Earlier this year, IBM released its first quantum computer designed for commercial use. This machine is not intended for in-home use, but instead, users now can access a quantum computer over the internet. This is a significant step forward for quantum computing. But what’s next? Where is quantum computing headed? When will we see the first in-home quantum computer?
A quantum computer processes data faster than ever. By doing away with linear processing, qubits are capable of testing every possibility at the same time. How much faster is it? Well, researchers predicted that a quantum computer would be a million times faster compared to existing hardware solutions. To non-specialist readers, similar quantum computing concepts could seem a complicated stuff. If you’re curious to know a little bit more about it, check out this explanatory article on DaniWeb.
The Problems Quantum Computing May Solve
One of the primary applications that researchers believe quantum computing will be able to implement is artificial intelligence. AI is already being used around the world in various ways. But by using these super-fast computers to simulate AI, the development of this area will accelerate quickly.
Although many are afraid of artificial intelligence advancement, the promise of what AI based on quantum computing can do is too good to ignore. A quantum computer AI system is likely to replace existing solutions and introduce technological disruptions in different industries around the world.
By utilizing a quantum computer, scientists will be able to analyze and find new configurations for chemical reactions. A fully developed quantum computer would have little difficulty in evaluating complex processes behind chemical reactions that are difficult to model even when using state-of-the-art hardware. What this will lead to is a rapid advancement in development of new pharmaceutical drugs, agricultural fertilizers, and clean, renewable energy sources, just to mention few.
Perfecting already existing processes
Quantum computing may just accelerate and improve already existing processes. For example, financial modeling will become easier and more accurate. At the moment, the complex system of financial modeling is a best-guess game based on analytical data. But with quantum processing, the evaluation of the numbers and the multitude of possible outcomes will become quicker and more precise.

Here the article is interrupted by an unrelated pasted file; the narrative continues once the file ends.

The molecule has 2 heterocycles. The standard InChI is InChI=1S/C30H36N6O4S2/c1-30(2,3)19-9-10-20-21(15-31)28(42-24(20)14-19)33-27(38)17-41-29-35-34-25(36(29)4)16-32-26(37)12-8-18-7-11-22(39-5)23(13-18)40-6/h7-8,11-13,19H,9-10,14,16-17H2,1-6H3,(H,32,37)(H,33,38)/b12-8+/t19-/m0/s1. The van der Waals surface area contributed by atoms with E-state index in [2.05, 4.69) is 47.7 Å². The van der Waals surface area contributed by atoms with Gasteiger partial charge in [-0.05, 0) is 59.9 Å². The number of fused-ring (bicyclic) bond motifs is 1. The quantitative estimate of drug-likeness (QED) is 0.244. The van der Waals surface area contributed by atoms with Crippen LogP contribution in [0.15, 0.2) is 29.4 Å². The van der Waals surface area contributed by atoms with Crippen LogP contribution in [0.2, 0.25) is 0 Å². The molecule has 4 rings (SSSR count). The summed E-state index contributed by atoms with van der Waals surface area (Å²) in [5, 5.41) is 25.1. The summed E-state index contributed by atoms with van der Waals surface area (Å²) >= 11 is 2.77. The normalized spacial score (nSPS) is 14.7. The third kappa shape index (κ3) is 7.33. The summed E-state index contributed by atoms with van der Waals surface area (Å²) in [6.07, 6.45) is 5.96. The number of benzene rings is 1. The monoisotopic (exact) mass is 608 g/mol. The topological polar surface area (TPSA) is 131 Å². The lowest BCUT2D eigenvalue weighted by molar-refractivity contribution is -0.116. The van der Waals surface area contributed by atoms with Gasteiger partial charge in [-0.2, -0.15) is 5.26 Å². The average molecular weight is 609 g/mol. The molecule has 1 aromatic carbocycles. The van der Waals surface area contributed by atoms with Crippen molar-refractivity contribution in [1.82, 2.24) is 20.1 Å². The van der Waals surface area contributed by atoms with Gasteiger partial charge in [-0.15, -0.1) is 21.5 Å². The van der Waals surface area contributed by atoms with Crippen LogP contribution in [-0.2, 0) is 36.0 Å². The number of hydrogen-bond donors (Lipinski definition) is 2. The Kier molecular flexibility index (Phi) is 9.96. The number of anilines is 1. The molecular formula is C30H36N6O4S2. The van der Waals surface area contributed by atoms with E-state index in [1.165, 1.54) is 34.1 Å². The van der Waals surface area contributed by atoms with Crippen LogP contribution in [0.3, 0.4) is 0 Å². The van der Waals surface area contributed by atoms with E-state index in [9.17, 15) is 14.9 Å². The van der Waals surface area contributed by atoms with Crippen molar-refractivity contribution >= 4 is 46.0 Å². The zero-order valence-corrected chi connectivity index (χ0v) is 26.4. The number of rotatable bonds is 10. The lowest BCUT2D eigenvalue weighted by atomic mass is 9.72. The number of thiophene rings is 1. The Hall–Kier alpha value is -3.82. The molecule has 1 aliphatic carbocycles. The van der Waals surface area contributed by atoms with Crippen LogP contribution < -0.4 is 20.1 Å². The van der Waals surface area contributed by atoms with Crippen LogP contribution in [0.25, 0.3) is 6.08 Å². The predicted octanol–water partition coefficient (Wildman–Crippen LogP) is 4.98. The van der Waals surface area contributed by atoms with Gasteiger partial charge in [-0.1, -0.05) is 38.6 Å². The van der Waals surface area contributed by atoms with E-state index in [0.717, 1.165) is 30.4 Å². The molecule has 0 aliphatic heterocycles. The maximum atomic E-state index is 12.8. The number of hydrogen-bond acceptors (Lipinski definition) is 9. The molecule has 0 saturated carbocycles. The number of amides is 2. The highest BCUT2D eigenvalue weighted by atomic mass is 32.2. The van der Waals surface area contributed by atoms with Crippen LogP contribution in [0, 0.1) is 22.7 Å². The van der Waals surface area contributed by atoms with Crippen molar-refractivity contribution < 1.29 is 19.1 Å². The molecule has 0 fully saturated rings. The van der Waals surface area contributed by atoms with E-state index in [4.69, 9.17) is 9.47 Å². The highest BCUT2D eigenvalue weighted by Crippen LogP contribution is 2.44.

Weather forecasting and cryptography will also see a significant change by utilizing faster processing. The promise of using a quantum computer to upgrade already existing processes means that we will get better data, faster.
In the Next Few Years
With the current breakthroughs in the field, we may see quantum computer models that can be bought and used by individuals. This means that it will be possible for you to have one of these machines in your home within approximately the next ten years. They won’t be cheap though. The price tag of buying a quantum computer is currently in the range of millions.
But as more research is being done, and more companies get into the field, we may see a significant drop in price. Looking back at the 1970s, the rise of personal computers experienced similar market dynamics. It is logical to assume that we will observe a similar and favorable trend for in-home quantum computers, set to become the norm in the next few decades. However, for the time being, users will have to be satisfied with using the available technology remotely. But nonetheless, this is already practically working quantum hardware.
A Final Thought
Quantum computing holds some great promise for upending the world. Huge companies like Google, IBM, NASA, as well as countries themselves, are investing heavily in research into this technology.
It may be a few years away until the world can utilize the amazing potential of a quantum computer. And it does seem that the mainstream quantum computer technology is coming faster than most of us expected.
No one can be sure how quickly the world will change when we will start using machines that run a million times faster, but one thing is certain – quantum computing holds the key to answering many of today’s problems.